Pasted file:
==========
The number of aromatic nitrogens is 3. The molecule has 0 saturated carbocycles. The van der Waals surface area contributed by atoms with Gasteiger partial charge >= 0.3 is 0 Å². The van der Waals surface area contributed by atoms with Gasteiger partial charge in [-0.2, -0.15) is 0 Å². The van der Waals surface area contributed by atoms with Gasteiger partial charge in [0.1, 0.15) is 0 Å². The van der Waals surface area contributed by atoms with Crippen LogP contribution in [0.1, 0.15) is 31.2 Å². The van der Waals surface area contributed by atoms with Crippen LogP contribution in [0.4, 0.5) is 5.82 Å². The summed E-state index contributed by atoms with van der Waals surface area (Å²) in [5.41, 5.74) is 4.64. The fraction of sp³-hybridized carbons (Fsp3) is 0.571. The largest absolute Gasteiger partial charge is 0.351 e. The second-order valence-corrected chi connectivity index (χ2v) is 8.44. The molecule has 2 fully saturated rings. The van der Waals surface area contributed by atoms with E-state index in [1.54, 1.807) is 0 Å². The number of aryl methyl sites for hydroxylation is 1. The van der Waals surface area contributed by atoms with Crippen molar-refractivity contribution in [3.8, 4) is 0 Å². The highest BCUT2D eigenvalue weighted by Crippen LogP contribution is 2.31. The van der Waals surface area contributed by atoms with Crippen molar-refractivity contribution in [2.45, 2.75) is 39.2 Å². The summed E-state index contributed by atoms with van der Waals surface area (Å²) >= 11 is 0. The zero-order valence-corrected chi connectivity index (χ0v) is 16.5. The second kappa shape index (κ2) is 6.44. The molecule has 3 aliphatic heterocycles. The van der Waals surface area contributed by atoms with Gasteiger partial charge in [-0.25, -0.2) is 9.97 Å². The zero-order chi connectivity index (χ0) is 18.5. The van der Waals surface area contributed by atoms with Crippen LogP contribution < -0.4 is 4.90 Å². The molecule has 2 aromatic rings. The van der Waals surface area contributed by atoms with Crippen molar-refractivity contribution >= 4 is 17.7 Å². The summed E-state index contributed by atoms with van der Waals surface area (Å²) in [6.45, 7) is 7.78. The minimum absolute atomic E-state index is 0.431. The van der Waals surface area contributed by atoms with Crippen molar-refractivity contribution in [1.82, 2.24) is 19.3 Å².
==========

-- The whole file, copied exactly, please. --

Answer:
The number of aromatic nitrogens is 3. The molecule has 0 saturated carbocycles. The van der Waals surface area contributed by atoms with Gasteiger partial charge >= 0.3 is 0 Å². The van der Waals surface area contributed by atoms with Gasteiger partial charge in [-0.2, -0.15) is 0 Å². The van der Waals surface area contributed by atoms with Gasteiger partial charge in [0.1, 0.15) is 0 Å². The van der Waals surface area contributed by atoms with Crippen LogP contribution in [0.1, 0.15) is 31.2 Å². The van der Waals surface area contributed by atoms with Crippen LogP contribution in [0.4, 0.5) is 5.82 Å². The summed E-state index contributed by atoms with van der Waals surface area (Å²) in [5.41, 5.74) is 4.64. The fraction of sp³-hybridized carbons (Fsp3) is 0.571. The largest absolute Gasteiger partial charge is 0.351 e. The second-order valence-corrected chi connectivity index (χ2v) is 8.44. The molecule has 2 fully saturated rings. The van der Waals surface area contributed by atoms with E-state index in [1.54, 1.807) is 0 Å². The number of aryl methyl sites for hydroxylation is 1. The van der Waals surface area contributed by atoms with Crippen molar-refractivity contribution in [3.8, 4) is 0 Å². The highest BCUT2D eigenvalue weighted by Crippen LogP contribution is 2.31. The van der Waals surface area contributed by atoms with Crippen molar-refractivity contribution in [2.45, 2.75) is 39.2 Å². The summed E-state index contributed by atoms with van der Waals surface area (Å²) >= 11 is 0. The zero-order valence-corrected chi connectivity index (χ0v) is 16.5. The second kappa shape index (κ2) is 6.44. The molecule has 3 aliphatic heterocycles. The van der Waals surface area contributed by atoms with Gasteiger partial charge in [-0.25, -0.2) is 9.97 Å². The zero-order chi connectivity index (χ0) is 18.5. The van der Waals surface area contributed by atoms with Crippen LogP contribution < -0.4 is 4.90 Å². The molecule has 2 aromatic rings. The van der Waals surface area contributed by atoms with Crippen molar-refractivity contribution >= 4 is 17.7 Å². The summed E-state index contributed by atoms with van der Waals surface area (Å²) in [6.45, 7) is 7.78. The minimum absolute atomic E-state index is 0.431. The van der Waals surface area contributed by atoms with Crippen molar-refractivity contribution in [1.82, 2.24) is 19.3 Å².